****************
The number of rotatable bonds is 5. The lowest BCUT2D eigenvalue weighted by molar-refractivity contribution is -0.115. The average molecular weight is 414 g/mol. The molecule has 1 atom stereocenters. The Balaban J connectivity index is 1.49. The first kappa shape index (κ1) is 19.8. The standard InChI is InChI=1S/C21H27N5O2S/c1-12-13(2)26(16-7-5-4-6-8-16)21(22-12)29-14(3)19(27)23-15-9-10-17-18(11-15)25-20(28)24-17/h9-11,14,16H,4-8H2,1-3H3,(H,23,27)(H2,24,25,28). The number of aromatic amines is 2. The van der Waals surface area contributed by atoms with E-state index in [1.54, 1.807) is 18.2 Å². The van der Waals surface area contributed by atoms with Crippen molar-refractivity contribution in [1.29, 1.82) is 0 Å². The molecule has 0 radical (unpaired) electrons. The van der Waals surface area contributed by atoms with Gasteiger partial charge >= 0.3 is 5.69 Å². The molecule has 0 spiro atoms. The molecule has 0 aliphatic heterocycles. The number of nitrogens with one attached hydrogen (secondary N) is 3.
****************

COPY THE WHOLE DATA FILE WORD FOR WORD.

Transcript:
The number of rotatable bonds is 5. The lowest BCUT2D eigenvalue weighted by molar-refractivity contribution is -0.115. The average molecular weight is 414 g/mol. The molecule has 1 atom stereocenters. The Balaban J connectivity index is 1.49. The first kappa shape index (κ1) is 19.8. The standard InChI is InChI=1S/C21H27N5O2S/c1-12-13(2)26(16-7-5-4-6-8-16)21(22-12)29-14(3)19(27)23-15-9-10-17-18(11-15)25-20(28)24-17/h9-11,14,16H,4-8H2,1-3H3,(H,23,27)(H2,24,25,28). The number of aromatic amines is 2. The van der Waals surface area contributed by atoms with E-state index in [1.54, 1.807) is 18.2 Å². The van der Waals surface area contributed by atoms with Crippen molar-refractivity contribution in [1.29, 1.82) is 0 Å². The molecule has 0 radical (unpaired) electrons. The van der Waals surface area contributed by atoms with Gasteiger partial charge >= 0.3 is 5.69 Å². The molecule has 0 spiro atoms. The molecule has 0 aliphatic heterocycles. The number of nitrogens with one attached hydrogen (secondary N) is 3.